After Öcalan was apprehended, Turkey abolished the death penalty, which was believed to be a very difficult step to take. It was a move showing a state acting with some rationale. The state considered whether a peaceful solution to the problem could be sought through Öcalan.
Looking from the outside this was not an approach that was much expected from Turkey, but the state did show this maturity. This phase went as far as the Oslo process in 2009, when members of the National Intelligence Agency [MİT] spoke with PKK members in a bid to find a solution. Then we had a ceasefire period and a peace process between 2011 and 2015, when the government tried to influence Kurdish citizens through Öcalan in order to include them in the democratic system. Governments prior to 2002 also made such attempts. An important motivation behind the steps Ankara undertook in 1999 and 2000 was Turkey’s EU membership application. State institutions aimed to accelerate democratization, prevent the division of the country, and safeguard the country’s secular nature.
Did the state thought that Öcalan could seek for a peaceful solution while in the pursuit of new ideologies?
Apart from in the initial stages, no restrictions were put on Öcalan’s reading. He also wrote books in İmralı. The Turkish state tried to see whether the PKK could be brought to denounce violence, abandon arms, and integrate into the democratic system. Eventually Öcalan’s peace message was read in Diyarbakır in 2013. But the PKK resorted to urban warfare, based on the idea that it could seize control of Turkey’s southeast, just as it did in northern Syria.
Some believe it was the government that ended the ceasefire and peace process in the summer of 2015 due to its need to increase its votes.
There were two processes at work at the time: First there was the Syrian war and the fact that PKK-linked groups started to secure sovereignty over parts of northern Syria through urban warfare. They assumed they could do the same in Turkey while the solution process was continuing and resorted to riots in several cities and provinces. We now see that actually in the four-year ceasefire period they basically turned these cities and provinces into arms depots. So the PKK’s policy in Turkey changed due to foreign factors.
Second, the AKP government realized that the policy it pursued had not brought about positive results. It also concluded that the public did not have a positive perception of the peace process. It observed a shift of votes to the Nationalist Movement Party [MHP], and when the PKK resorted to urban warfare the government decided to shift its policies 180 degrees.
For a long time the international community has been reluctant to recognize the Syrian Kurdish Democratic Union Party (PYD) as the same thing as the PKK. You argue otherwise in the book.
There is an approach in the West that the PYD emerged during Syria’s civil war, and that acts during war conditions cannot be defined as terror. In addition, the U.S.’s interests require it to support the PYD in order to gain a position in northern Syria. This may well be conjectural support, but ultimately the PYD is a wing of the PKK, formed upon Öcalan’s instructions from İmralı.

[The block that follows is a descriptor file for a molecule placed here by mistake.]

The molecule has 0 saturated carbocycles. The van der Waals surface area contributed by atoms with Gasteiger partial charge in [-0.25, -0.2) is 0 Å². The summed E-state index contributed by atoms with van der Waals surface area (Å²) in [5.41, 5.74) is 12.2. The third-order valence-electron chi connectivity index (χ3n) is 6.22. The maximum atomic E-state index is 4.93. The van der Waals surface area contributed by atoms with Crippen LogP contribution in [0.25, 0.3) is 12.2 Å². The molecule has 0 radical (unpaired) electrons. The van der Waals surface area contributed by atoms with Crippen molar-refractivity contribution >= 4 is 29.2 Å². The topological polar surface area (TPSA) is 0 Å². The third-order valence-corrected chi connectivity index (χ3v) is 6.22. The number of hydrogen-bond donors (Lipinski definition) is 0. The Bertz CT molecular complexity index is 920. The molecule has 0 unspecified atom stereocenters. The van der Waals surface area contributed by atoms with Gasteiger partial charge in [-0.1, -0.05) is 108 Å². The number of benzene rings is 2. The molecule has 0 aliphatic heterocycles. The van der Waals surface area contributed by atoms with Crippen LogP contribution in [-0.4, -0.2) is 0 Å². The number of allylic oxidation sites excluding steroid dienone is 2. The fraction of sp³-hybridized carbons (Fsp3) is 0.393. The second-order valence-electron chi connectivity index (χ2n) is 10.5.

What do you project will take place in the near future?
The Syrian civil war could change many things. The war could end up formally dividing the country. Öcalan would in that case prefer to concentrate on Syria and northern Iraq. If he can set up state-like entities independent of Damascus and Baghdad, connecting them and forming a corridor to the Mediterranean Sea, he would have united two pieces of the four areas that the PKK wants to join together.
But there also the question of Masoud Barzani and the Kurdistan Regional Government (KRG) of northern Iraq, which is due to hold an independence referendum at the end of this month.
I think Barzani’s decision to call for the referendum is also related to Syrian war. If a state entity under the control of the PKK in northern Syria becomes established as a sub-state of a federation, he is concerned that this could spill over to northern Iraq and challenge his power. Barzani is basically thinking: “If there is going to be an independent Kurdish state, it should happen under my leadership and not that of the PKK. If I am the first one to declare a Kurdish state then I will take prominence over other pieces and become the center of attention.”
One could then project a more violent struggle between the PKK and Turkey going beyond Turkey’s borders.
That struggle has started already. The first sign was the Euphrates Shield Operation into northern Syria. The stance of the U.S. and Russia are very important. Currently the most important problem for Ankara is the support given by the U.S. to the PYD. This problem is becoming heavier for Turkey.
We are going through a process that is forcing changes to the outcomes of the First World War. Turkey is concerned that such a process implies a change to its borders, and therefore it sees this as an existential problem. That is why we are hearing President Erdoğan so often repeating: “One homeland, one state, one nation.” The emphasis on the territorial integrity and political unity of Iraq and Syria stems from Turkey’s concerns over its own territorial integrity and political unity.
Who is Fikret Bila?
Fikret Bila has been the editor-in-chief of daily Hürriyet since February 2017.
He graduated in 1979 from Ankara Gazi University’s Department of Economy.
He began his journalitic career at the Yankı newspaper, where he worked between 1977-1980, and returned to the profession in 1986 after working at the Turkish Court of Accounts.
Since then he has become a household name in Turkish political reporting, writing first for Nokta magazine and then for daily Milliyet, where he worked as Ankara bureau chief from 1995 to 2013 and as editor-in-chief from 2013 to 2016.
He has given investigative journalism courses at the communication faculties of both Ankara University and Gazi University.
Bila has presented a number of TV programs on private broadcaster CNN Türk and he has penned a series of books, including “The Civilian Coup Attempt and the Iraq Wars in Ankara” (2003), “Which PKK? New Moves on the Chessboard” (2004), abd “The Commanders’ Front” (2010).